Thursday October 6, 2016 | 2 comments
Earlier this month I had the privilege of being invited to the members-only Kyushu Tea Auction in Oita city. This is where qualified tea merchants and producers gather to bid for tea leaves, mostly aracha (unprocessed tea), so they can add their special kind of magic during the processing phase, brand it up, and call it their own–and maybe even win some awards along the way.
Apart from the sheer excitement of this unique opportunity and the general tea-abundant ambiance, a few highlights really stood out for me apart from being able to sample any or all of the 500+ teas on offer!
I learned how to read the bidding ticket!
I know I’m a tea geek but this is the stuff I live for! This video below might be a bit technical but stick with me until the end to see the room full of all the amazing teas:
Surely one of the craziest looking teas on the planet! I have worked extensively in the tea industry in China and Japan, but I haven’t seen this one yet! Light and fluffy, this is what happens when you skin boucha: it actually looks like a type of Japanese seaweed.
I’ve been searching all over Japan for a decent “kuki” or “shiraore” or “karigane” (the stems) Japanese green tea. It took a full two years but I finally found one I love! It’s got that mild, smooth, milkiness so unique to a proper shiraore, along with the thick, mouthy texture that elevates the whole drinking experience. You see, because the stem is considered inferior in many producers’ eyes, they tend to add too much heat in the final drying stage and it makes the tea taste old–well, in my opinion anyway. I’ve been hunting down a PREMIUM kukicha using either gyokuro or kabuse stems (the shaded and healthier stems) by a producer who understands that these bits can be adored and left alone in the drying so that they fill your cup with a much milder and more luscious brew.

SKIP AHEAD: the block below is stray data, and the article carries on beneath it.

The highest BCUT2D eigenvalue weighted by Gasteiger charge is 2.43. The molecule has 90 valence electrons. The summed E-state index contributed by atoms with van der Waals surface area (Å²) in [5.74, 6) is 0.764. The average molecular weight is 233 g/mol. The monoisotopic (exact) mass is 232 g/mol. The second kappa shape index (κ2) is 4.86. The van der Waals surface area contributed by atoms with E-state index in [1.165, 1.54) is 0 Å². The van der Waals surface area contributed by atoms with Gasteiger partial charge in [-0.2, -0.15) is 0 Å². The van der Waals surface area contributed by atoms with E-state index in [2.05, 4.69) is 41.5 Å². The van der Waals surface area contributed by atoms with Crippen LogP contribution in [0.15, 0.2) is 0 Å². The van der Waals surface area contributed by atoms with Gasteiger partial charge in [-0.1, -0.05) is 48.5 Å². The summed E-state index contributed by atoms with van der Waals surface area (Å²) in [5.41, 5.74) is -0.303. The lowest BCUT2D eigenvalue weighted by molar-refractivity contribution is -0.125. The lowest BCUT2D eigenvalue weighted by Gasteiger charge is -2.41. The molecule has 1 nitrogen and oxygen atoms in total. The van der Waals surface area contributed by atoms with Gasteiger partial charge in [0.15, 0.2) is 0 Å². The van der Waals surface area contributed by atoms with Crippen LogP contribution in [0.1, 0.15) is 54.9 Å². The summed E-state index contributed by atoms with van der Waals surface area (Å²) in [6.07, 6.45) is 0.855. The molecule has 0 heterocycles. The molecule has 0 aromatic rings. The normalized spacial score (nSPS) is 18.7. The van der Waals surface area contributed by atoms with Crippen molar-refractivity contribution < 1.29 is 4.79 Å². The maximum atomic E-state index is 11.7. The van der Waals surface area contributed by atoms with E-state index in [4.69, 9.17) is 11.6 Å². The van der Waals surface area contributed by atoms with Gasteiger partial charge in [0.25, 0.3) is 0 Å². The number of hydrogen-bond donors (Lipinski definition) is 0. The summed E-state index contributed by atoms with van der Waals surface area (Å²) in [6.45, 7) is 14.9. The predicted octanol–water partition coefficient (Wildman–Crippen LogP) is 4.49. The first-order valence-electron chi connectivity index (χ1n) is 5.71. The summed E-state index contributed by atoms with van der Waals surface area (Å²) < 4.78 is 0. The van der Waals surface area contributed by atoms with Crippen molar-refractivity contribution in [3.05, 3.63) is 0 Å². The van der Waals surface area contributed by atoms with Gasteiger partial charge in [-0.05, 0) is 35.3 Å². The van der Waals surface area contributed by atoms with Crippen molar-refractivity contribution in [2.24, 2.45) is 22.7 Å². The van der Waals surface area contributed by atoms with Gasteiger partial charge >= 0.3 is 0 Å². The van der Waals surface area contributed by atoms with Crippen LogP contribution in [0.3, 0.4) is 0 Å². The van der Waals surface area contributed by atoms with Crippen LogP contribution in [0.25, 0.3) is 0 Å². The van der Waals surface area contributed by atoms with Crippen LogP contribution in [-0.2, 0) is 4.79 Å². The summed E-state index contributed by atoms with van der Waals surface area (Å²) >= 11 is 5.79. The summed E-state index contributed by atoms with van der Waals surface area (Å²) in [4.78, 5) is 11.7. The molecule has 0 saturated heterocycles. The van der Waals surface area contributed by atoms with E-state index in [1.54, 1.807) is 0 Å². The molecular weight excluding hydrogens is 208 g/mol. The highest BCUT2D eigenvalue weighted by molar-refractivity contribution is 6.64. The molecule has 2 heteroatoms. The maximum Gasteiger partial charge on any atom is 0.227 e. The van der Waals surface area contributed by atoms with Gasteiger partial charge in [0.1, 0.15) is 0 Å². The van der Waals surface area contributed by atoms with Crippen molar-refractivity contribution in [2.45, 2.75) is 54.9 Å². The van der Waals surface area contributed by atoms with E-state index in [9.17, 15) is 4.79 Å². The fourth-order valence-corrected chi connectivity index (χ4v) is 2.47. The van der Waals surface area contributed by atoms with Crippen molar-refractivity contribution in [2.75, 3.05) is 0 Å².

Kukicha or Shiraore is also often times referred to as “Karigane” which means “wild goose” in Japanese. It’s a regional thing: Shiraore is for folks in Kyushu, while those posh folks from Kyoto call it Karigane. The beautiful story around the name Karigane is that when the tea steeps, the stems rise to the surface and float like driftwood, perfect for accommodating any wild geese that might need to rest on their migratory journey!
If you fancy indulging in this little beauty, head on over to our website–we won the bid just for you!